Vegetarian tips from the vegetarian nation
Here in Britain, there are about 3.5 million vegetarians, about 6% of the population. Across the pond in America there are about 7 million, just over 3% of their population. In France it’s just over 1 million, or around 2%. On the other hand, the number of vegetarians in India is estimated at 40% of the population or around 399 million people, over ten times the number of UK vegetarians. It seems clear, then, that if you want good vegetarian food from people who eat it every day then India is the place to be.
Of course we do have a pretty sizable population of ethnically and culturally Indian people here in Britain and, as a result, there’s plenty of good influence of Indian food on our own cuisine. Indeed, it was only just over a month ago that I was discussing the various curries that could be considered the nation’s favourite food. Certainly it was learning to cook Indian food that really taught me to cook. My mum aside, nobody taught me more about cooking than Madhur Jaffrey.
Often it seems like the brilliant polymath who can turn their hand easily from one profession to a completely different one is a thing of the 19th century and before, but Jaffrey is such a person. As a child obsessed with myths, legends and folk tales, I was entranced by Seasons of Splendour, her book of Hindu myths of Hanuman the monkey god and elephant headed Ganesh riding on the back of a giant rat. Long before that Jaffrey established herself as a successful actress, especially in Merchant-Ivory productions, winning the Best Actress award at the Berlin Film Festival for her role in Shakespeare Wallah in 1965, at going on to co-direct Cotton Mary with Ismail Merchant.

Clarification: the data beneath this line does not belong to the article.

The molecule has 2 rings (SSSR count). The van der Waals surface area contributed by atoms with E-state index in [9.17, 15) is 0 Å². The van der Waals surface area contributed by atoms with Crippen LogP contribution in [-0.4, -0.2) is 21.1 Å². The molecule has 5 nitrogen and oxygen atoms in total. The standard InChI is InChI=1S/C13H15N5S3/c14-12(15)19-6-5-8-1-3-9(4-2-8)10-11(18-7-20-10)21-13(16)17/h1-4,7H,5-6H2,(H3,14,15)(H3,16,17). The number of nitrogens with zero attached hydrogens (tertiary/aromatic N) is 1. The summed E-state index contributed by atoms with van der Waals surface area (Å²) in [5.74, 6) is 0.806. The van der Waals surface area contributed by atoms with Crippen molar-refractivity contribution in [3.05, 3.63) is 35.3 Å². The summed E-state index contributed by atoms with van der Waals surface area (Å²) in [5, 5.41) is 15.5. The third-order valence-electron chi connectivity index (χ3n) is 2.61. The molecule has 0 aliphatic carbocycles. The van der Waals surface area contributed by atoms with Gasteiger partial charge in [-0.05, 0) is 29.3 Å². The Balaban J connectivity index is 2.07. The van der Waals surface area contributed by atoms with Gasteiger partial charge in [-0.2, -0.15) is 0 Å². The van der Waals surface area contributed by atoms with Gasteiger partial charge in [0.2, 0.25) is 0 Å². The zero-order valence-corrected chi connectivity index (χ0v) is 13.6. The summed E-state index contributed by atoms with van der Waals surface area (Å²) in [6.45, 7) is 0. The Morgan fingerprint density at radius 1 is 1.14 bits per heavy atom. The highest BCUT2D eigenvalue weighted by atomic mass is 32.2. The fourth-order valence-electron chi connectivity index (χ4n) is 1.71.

But it’s in cookery that Jaffrey has made her greatest mark. Her 1973 book Madhur Jaffrey’s Indian Cookery taught much of what ordinary British households know about preparing and cooking Indian meals and was a book often used in my own home. My second hand copy still has a calendar page from 1984 marking one of the pages, suggesting that whoever owned it before me hadn’t used the book in 20 years before giving it to a charity shop, so not every home loved the book as much as ours. If I was going to make some more tasty vegetarian food than last week, then, it was to India that I should turn and to the pages of Madhur Jaffrey.
In her more recent work Madhur Jaffrey’s Ultimate Curry Bible, an excellent book that tells the story of how Indian food relates to the world, both how it was influenced by and influenced the cuisine of other countries, part-history, part-cookbook, she explains the history of vegetarianism in India as an act of competition between the regions’ mix of religions: